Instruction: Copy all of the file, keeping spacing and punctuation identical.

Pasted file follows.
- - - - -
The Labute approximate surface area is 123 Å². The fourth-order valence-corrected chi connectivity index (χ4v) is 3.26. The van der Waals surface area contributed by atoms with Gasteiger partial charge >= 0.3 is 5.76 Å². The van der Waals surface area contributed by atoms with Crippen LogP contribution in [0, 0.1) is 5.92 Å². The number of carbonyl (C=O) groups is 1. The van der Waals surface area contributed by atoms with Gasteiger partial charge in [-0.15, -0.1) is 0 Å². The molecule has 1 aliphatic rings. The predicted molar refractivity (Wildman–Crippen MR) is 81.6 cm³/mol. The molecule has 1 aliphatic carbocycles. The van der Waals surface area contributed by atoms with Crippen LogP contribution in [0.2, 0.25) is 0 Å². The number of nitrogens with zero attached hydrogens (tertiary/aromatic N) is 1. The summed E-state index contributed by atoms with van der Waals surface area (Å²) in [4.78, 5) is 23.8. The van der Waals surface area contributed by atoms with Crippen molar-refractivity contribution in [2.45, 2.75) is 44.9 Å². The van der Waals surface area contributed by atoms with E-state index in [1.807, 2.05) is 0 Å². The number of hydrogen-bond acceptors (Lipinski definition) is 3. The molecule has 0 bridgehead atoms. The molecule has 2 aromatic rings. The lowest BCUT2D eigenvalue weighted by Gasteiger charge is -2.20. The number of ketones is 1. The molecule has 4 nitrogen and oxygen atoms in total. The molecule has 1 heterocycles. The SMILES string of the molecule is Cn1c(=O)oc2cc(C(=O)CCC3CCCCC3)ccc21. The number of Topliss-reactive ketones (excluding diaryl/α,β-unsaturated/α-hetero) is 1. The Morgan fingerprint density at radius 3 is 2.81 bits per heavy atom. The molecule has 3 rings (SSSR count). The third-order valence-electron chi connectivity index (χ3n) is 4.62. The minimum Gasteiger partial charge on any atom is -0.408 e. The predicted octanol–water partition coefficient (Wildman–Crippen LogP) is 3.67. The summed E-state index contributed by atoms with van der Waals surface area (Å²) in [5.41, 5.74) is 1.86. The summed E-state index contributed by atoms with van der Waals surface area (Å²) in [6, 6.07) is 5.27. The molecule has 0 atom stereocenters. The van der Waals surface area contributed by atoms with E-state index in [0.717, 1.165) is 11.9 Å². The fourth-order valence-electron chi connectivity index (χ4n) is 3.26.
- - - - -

The Labute approximate surface area is 123 Å². The fourth-order valence-corrected chi connectivity index (χ4v) is 3.26. The van der Waals surface area contributed by atoms with Gasteiger partial charge >= 0.3 is 5.76 Å². The van der Waals surface area contributed by atoms with Crippen LogP contribution in [0, 0.1) is 5.92 Å². The number of carbonyl (C=O) groups is 1. The van der Waals surface area contributed by atoms with Gasteiger partial charge in [-0.15, -0.1) is 0 Å². The molecule has 1 aliphatic rings. The predicted molar refractivity (Wildman–Crippen MR) is 81.6 cm³/mol. The molecule has 1 aliphatic carbocycles. The van der Waals surface area contributed by atoms with Crippen LogP contribution in [0.2, 0.25) is 0 Å². The number of nitrogens with zero attached hydrogens (tertiary/aromatic N) is 1. The summed E-state index contributed by atoms with van der Waals surface area (Å²) in [4.78, 5) is 23.8. The van der Waals surface area contributed by atoms with Crippen molar-refractivity contribution in [2.45, 2.75) is 44.9 Å². The van der Waals surface area contributed by atoms with E-state index in [1.807, 2.05) is 0 Å². The number of hydrogen-bond acceptors (Lipinski definition) is 3. The molecule has 0 bridgehead atoms. The molecule has 2 aromatic rings. The lowest BCUT2D eigenvalue weighted by Gasteiger charge is -2.20. The number of ketones is 1. The molecule has 4 nitrogen and oxygen atoms in total. The molecule has 1 heterocycles. The SMILES string of the molecule is Cn1c(=O)oc2cc(C(=O)CCC3CCCCC3)ccc21. The number of Topliss-reactive ketones (excluding diaryl/α,β-unsaturated/α-hetero) is 1. The Morgan fingerprint density at radius 3 is 2.81 bits per heavy atom. The molecule has 3 rings (SSSR count). The third-order valence-electron chi connectivity index (χ3n) is 4.62. The minimum Gasteiger partial charge on any atom is -0.408 e. The predicted octanol–water partition coefficient (Wildman–Crippen LogP) is 3.67. The summed E-state index contributed by atoms with van der Waals surface area (Å²) in [5.41, 5.74) is 1.86. The summed E-state index contributed by atoms with van der Waals surface area (Å²) in [6, 6.07) is 5.27. The molecule has 0 atom stereocenters. The van der Waals surface area contributed by atoms with E-state index in [0.717, 1.165) is 11.9 Å². The fourth-order valence-electron chi connectivity index (χ4n) is 3.26.